I arrived to a very cold and rainy Berlin, but a very warm group of new friends and one old one. My friend Dan was also doing some long term travel in Europe and we met up to start our respective trips together.
Immediately upon checking into our hostel in Kreuzberg we made a friend. Chanel, a college professor from New Jersey (who finished her Phd just after this trip, woo!) was in our same room and we instantly all hit it off. She is a frequent solo traveler who has an incredible ability to take in all the advantages of the places she visits. We set out sightseeing together the next morning amidst precipitation that couldn't decide if it wanted to be rain or snow.
It happened to be snow when we wandered through the moving Holocaust Memorial. The stone slabs that appear so unassuming from the outside, slowly grow taller and taller as you make your way through them. They swallow you up, cut you off from the city and easily make you loose your companions in their maze. It was an impressive memorial, and a very effective thought-provoker.
In what was now rain, we visited the East Side Gallery, the longest stretch of of the Berlin Wall still intact, which is an incredible collection of street art. I will have a whole post just on the street art from Berlin, so more on that later.
The next day Chanel left Berlin, but we have stayed in touch. Dan and I got to spend time with his friend from college Gabriel and her German boyfriend Tim. We stayed at their beautiful apartment in Mitte, on a street that used to have the Wall going right down it. They took us out for some delicious German food where I got pork, red cabbage and this wonderful breadcrumb ball. We had a lovely breakfast spread with them on Sunday morning, with rolls, cheeses, meats, and tomatoes. Apart from the excellent German food, Tim who is an great cook, made us lasagna one night, and we went out for Chinese dumplings another.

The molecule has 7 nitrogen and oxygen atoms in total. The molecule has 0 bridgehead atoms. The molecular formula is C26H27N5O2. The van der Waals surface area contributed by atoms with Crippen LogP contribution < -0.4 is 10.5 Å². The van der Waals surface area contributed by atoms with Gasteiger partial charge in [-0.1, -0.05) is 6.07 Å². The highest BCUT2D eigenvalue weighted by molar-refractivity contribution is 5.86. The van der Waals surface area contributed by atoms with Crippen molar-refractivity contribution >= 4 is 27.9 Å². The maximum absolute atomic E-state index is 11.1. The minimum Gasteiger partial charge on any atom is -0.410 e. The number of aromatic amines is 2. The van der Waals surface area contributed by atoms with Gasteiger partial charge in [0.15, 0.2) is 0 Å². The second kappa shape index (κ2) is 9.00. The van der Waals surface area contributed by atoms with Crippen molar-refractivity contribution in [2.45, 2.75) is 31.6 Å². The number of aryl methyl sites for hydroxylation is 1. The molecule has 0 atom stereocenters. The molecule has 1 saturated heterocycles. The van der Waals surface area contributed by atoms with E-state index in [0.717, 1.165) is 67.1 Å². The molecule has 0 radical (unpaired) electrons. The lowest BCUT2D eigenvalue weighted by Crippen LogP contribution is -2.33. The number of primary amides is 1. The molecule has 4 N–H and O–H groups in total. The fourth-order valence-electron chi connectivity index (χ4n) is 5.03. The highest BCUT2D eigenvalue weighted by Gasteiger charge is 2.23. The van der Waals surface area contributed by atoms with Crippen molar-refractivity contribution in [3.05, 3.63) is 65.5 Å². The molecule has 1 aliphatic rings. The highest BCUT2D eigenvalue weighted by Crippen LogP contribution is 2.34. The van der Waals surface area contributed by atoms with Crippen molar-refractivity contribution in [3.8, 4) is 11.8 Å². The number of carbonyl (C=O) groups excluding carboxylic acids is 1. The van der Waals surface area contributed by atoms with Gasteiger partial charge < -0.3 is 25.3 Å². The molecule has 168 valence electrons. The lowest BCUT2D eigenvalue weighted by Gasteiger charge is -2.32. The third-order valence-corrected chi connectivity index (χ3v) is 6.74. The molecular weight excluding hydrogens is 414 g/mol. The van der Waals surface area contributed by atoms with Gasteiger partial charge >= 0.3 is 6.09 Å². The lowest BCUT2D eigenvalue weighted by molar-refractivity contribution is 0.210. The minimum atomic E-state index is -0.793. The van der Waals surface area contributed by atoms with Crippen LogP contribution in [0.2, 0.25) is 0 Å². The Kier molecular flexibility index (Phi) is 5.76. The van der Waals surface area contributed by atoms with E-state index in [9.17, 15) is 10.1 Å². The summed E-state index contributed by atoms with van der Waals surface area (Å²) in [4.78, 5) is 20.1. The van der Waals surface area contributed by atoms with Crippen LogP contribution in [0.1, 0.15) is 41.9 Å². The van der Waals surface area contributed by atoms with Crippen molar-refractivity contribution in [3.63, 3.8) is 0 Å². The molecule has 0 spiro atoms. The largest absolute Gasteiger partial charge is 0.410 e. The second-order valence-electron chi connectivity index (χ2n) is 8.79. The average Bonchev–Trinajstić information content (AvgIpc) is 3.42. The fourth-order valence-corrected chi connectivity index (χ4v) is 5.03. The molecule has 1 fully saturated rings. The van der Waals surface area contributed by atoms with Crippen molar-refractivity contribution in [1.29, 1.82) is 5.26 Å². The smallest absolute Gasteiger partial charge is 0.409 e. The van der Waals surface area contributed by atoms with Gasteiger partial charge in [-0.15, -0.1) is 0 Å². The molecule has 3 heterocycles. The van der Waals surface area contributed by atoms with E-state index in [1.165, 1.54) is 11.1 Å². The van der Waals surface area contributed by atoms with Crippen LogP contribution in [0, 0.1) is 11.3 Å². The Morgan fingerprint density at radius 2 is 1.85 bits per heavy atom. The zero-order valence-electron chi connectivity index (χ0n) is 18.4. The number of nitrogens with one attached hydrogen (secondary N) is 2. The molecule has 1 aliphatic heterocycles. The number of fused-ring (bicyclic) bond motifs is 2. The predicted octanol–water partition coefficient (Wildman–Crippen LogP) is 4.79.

The few days we stayed with Gabriel and Tim were spent wandering the city. We visited the Pergamon Museum, and saw the Ishtar Gate. We went to an exhibit of Pete Souza, the official White House photographer for Obama, which felt a little funny to go to Germany to see photos of an American President, but it was so worth it. We went by Checkpoint Charlie where my grandparents, like so many other American tourists, had crossed between the West and the East. But mostly we just took in the city. Thoroughly covering it by foot and by the U-ban. I loved taking in all the interesting details and small moments. I also for some reason could not get enough of the TV tower and took an exorbitant amount of pictures of it.
Even with the wet and cold weather I totally enjoyed Berlin and was happy to have it kick off my new experiences on the trip.
kaitlin k walsh
Adventurer armed with a camera.